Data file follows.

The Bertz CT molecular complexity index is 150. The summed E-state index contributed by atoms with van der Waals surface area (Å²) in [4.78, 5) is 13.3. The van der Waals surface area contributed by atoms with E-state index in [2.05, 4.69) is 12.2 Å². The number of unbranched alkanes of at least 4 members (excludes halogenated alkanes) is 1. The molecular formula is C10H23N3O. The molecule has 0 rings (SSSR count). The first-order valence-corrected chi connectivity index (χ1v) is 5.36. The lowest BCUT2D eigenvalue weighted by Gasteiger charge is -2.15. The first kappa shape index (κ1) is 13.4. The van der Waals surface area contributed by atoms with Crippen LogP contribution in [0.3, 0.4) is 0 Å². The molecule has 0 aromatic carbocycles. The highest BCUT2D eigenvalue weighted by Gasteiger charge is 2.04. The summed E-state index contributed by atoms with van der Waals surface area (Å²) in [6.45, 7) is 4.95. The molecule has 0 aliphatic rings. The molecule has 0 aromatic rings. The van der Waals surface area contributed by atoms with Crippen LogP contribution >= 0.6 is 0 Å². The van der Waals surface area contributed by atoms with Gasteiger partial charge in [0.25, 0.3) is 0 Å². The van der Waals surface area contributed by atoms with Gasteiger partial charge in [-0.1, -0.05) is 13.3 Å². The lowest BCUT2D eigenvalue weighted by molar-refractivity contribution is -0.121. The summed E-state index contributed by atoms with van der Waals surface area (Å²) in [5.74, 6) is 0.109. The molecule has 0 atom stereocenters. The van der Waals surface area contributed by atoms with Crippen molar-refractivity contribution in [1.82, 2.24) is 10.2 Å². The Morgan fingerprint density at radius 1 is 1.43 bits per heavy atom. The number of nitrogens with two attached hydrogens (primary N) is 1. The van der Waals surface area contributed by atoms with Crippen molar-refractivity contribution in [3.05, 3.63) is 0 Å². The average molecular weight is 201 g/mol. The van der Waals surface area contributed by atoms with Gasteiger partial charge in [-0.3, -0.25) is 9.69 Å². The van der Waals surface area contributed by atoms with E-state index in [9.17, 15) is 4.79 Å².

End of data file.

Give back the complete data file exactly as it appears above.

The Bertz CT molecular complexity index is 150. The summed E-state index contributed by atoms with van der Waals surface area (Å²) in [4.78, 5) is 13.3. The van der Waals surface area contributed by atoms with E-state index in [2.05, 4.69) is 12.2 Å². The number of unbranched alkanes of at least 4 members (excludes halogenated alkanes) is 1. The molecular formula is C10H23N3O. The molecule has 0 rings (SSSR count). The first-order valence-corrected chi connectivity index (χ1v) is 5.36. The lowest BCUT2D eigenvalue weighted by Gasteiger charge is -2.15. The first kappa shape index (κ1) is 13.4. The van der Waals surface area contributed by atoms with Crippen LogP contribution in [0.3, 0.4) is 0 Å². The molecule has 0 aromatic carbocycles. The highest BCUT2D eigenvalue weighted by Gasteiger charge is 2.04. The summed E-state index contributed by atoms with van der Waals surface area (Å²) in [6.45, 7) is 4.95. The molecule has 0 aliphatic rings. The molecule has 0 aromatic rings. The van der Waals surface area contributed by atoms with Crippen LogP contribution >= 0.6 is 0 Å². The van der Waals surface area contributed by atoms with Gasteiger partial charge in [0.25, 0.3) is 0 Å². The van der Waals surface area contributed by atoms with Gasteiger partial charge in [-0.1, -0.05) is 13.3 Å². The lowest BCUT2D eigenvalue weighted by molar-refractivity contribution is -0.121. The summed E-state index contributed by atoms with van der Waals surface area (Å²) in [5.74, 6) is 0.109. The molecule has 0 atom stereocenters. The van der Waals surface area contributed by atoms with Crippen molar-refractivity contribution in [1.82, 2.24) is 10.2 Å². The Morgan fingerprint density at radius 1 is 1.43 bits per heavy atom. The number of nitrogens with two attached hydrogens (primary N) is 1. The van der Waals surface area contributed by atoms with Crippen molar-refractivity contribution in [3.05, 3.63) is 0 Å². The average molecular weight is 201 g/mol. The van der Waals surface area contributed by atoms with Gasteiger partial charge in [-0.3, -0.25) is 9.69 Å². The van der Waals surface area contributed by atoms with E-state index in [9.17, 15) is 4.79 Å².